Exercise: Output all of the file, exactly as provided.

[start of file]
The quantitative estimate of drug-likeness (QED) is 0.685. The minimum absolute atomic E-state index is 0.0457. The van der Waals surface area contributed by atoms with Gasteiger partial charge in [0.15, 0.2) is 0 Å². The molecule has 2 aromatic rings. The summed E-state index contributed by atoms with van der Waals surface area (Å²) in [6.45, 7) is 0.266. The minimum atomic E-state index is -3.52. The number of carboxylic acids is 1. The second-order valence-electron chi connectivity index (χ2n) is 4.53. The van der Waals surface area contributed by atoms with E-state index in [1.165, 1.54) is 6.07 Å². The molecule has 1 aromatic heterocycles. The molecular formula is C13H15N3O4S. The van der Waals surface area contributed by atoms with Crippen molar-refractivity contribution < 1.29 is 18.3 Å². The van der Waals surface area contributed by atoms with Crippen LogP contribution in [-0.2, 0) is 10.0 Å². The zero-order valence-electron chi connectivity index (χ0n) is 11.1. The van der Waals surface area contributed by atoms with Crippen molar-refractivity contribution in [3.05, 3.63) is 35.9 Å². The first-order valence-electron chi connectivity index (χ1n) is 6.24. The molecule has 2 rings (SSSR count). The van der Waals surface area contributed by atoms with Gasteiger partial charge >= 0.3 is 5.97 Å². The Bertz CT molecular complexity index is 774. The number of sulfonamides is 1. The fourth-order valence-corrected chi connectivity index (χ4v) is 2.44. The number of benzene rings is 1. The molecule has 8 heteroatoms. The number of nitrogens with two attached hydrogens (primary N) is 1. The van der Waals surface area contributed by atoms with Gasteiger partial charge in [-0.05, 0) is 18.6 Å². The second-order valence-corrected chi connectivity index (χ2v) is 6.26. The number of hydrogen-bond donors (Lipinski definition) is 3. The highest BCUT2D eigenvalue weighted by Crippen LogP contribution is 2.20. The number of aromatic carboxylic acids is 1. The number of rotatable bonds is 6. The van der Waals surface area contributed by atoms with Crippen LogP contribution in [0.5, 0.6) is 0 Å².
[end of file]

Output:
The quantitative estimate of drug-likeness (QED) is 0.685. The minimum absolute atomic E-state index is 0.0457. The van der Waals surface area contributed by atoms with Gasteiger partial charge in [0.15, 0.2) is 0 Å². The molecule has 2 aromatic rings. The summed E-state index contributed by atoms with van der Waals surface area (Å²) in [6.45, 7) is 0.266. The minimum atomic E-state index is -3.52. The number of carboxylic acids is 1. The second-order valence-electron chi connectivity index (χ2n) is 4.53. The van der Waals surface area contributed by atoms with E-state index in [1.165, 1.54) is 6.07 Å². The molecule has 1 aromatic heterocycles. The molecular formula is C13H15N3O4S. The van der Waals surface area contributed by atoms with Crippen molar-refractivity contribution < 1.29 is 18.3 Å². The van der Waals surface area contributed by atoms with Crippen LogP contribution in [-0.2, 0) is 10.0 Å². The zero-order valence-electron chi connectivity index (χ0n) is 11.1. The van der Waals surface area contributed by atoms with Crippen molar-refractivity contribution in [3.05, 3.63) is 35.9 Å². The first-order valence-electron chi connectivity index (χ1n) is 6.24. The molecule has 2 rings (SSSR count). The van der Waals surface area contributed by atoms with Gasteiger partial charge >= 0.3 is 5.97 Å². The Bertz CT molecular complexity index is 774. The number of sulfonamides is 1. The fourth-order valence-corrected chi connectivity index (χ4v) is 2.44. The number of benzene rings is 1. The molecule has 8 heteroatoms. The number of nitrogens with two attached hydrogens (primary N) is 1. The van der Waals surface area contributed by atoms with Gasteiger partial charge in [-0.05, 0) is 18.6 Å². The second-order valence-corrected chi connectivity index (χ2v) is 6.26. The number of hydrogen-bond donors (Lipinski definition) is 3. The highest BCUT2D eigenvalue weighted by Crippen LogP contribution is 2.20. The number of aromatic carboxylic acids is 1. The number of rotatable bonds is 6. The van der Waals surface area contributed by atoms with Crippen LogP contribution in [0.5, 0.6) is 0 Å².